In contrast, soft power as resource to persuade other actors „of doing the right thing‟ by complying with U.S. positions, constitutes a distinct characteristic of U.S. foreign relations. Attraction of European states had been significant in influencing their preferences during the Cold War. Furthermore, despite increased scepticism towards U.S. foreign policy among European publics, American values and ideas are not universally rejected.6
The following section will examine the impact of both aspects and their significance in U.S. foreign policy.
Hard Power: Impact of Unilateral Coercion
Evaluating military power as strongest resource for coercion requires examining the war against terror in the middle-east region. If one takes the war against Afghanistan into account, it is obvious how military power changed target actor‟s behaviour.
After compelling Mullah Omar to extradite Bin Laden by threatening military intervention, Omar still insisted to negotiate conditions for Bin Laden‟s extradition. However, President George W. Bush refused to bargain on this issue. Therefore, coercive diplomacy failed. Inducing sticks did not lead to compliance of the target actor. Finally, the strong military capabilities of the U.S. achieved the breakdown of the Taliban Regime. The U.S. removed one obstacle to find Bin Laden by military efforts. Furthermore, it can be argued that this intervention led to the destruction of one source of global threat by terror networks. Moreover, up to this point, the U.S. was supported by its traditional western allies of the European Union (EU).7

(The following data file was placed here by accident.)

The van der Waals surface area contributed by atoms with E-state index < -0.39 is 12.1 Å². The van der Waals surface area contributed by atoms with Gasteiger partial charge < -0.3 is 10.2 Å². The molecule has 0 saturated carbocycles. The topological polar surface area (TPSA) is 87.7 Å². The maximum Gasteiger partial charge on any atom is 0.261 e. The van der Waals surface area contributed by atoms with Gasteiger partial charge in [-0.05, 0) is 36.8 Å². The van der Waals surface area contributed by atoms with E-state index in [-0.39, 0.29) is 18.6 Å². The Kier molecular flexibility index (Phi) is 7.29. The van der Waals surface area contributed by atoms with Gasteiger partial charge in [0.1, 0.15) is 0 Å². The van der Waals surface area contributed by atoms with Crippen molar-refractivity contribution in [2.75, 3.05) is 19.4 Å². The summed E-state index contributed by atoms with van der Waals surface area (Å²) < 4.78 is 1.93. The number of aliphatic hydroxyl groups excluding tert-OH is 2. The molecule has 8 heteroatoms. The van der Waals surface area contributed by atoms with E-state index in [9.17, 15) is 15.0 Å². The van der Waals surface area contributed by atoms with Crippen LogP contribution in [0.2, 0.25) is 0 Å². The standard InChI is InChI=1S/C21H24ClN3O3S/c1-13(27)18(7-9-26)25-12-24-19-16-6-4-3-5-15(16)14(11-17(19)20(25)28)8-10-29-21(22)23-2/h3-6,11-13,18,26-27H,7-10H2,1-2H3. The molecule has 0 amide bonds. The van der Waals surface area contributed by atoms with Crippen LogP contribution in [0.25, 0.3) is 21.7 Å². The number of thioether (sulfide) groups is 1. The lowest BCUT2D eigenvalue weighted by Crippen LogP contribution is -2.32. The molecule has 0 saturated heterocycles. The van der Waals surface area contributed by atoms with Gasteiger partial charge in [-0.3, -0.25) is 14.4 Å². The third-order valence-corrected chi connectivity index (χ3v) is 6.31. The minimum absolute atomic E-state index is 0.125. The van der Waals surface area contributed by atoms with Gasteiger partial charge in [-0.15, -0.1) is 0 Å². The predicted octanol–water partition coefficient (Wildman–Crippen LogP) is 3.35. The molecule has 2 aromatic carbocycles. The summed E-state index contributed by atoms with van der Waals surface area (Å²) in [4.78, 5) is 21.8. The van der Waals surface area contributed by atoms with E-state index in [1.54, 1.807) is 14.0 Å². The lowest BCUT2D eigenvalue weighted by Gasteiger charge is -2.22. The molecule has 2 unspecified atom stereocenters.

In contrast, the Iraq War was fought by a small coalition despite a failed approval of the UN Security Council and a deepening split between America and Europe. Claiming to prevent terrorism and harm for the western world, the U.S. could achieve a quick and impressive outcome by military power.8 It needs to be considered that also normative convictions of the Bush administration took their part in legitimising unilateral action. The protection of human life was conceived as divine obligation which forced Bush to act on god‟s behalf.9 This aspect needs to be kept in mind when assessing legitimation of unilateral action.
As a result, the U.S. could shape target actors and start a democratic transformation process by military intervention.10
1 Singh 2008: p. 571; Cox 2007b: p. 643.
2 Jentleson 2007: p. 181.
3 Lynch 2008 et al: p. 230-232; Skidmore 2005: p. 208-209; Cox 2004: p. 233.
4 Skidmore 2005: p. 210; Nye 2004: p. 258; Cox 2007a: p. 9.
5 Johnson et al 2003: p. 8; Lynch 2010: p. 221.
6 Hurrel 2004: p. 255; Nye 2003b: p. 8-9; Singh 2008: 584-586. 3
7 Crenshaw 2003: 339-342; Cox 2003: p. 474.
8 Zunes 2009: p. 579-580; De Mesquita 2006: p. 627; Hurrell 2004: p. 62; Hastings Dunn 2009: p. 174-175.
9 Zunes 2009: p. 579.
10 Singh 2008: p. 579.
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- USA Internationale Politik internationaler Terrorismus Irak Afghanistan neo-konservative Außenpolitik hard power soft power EU Israel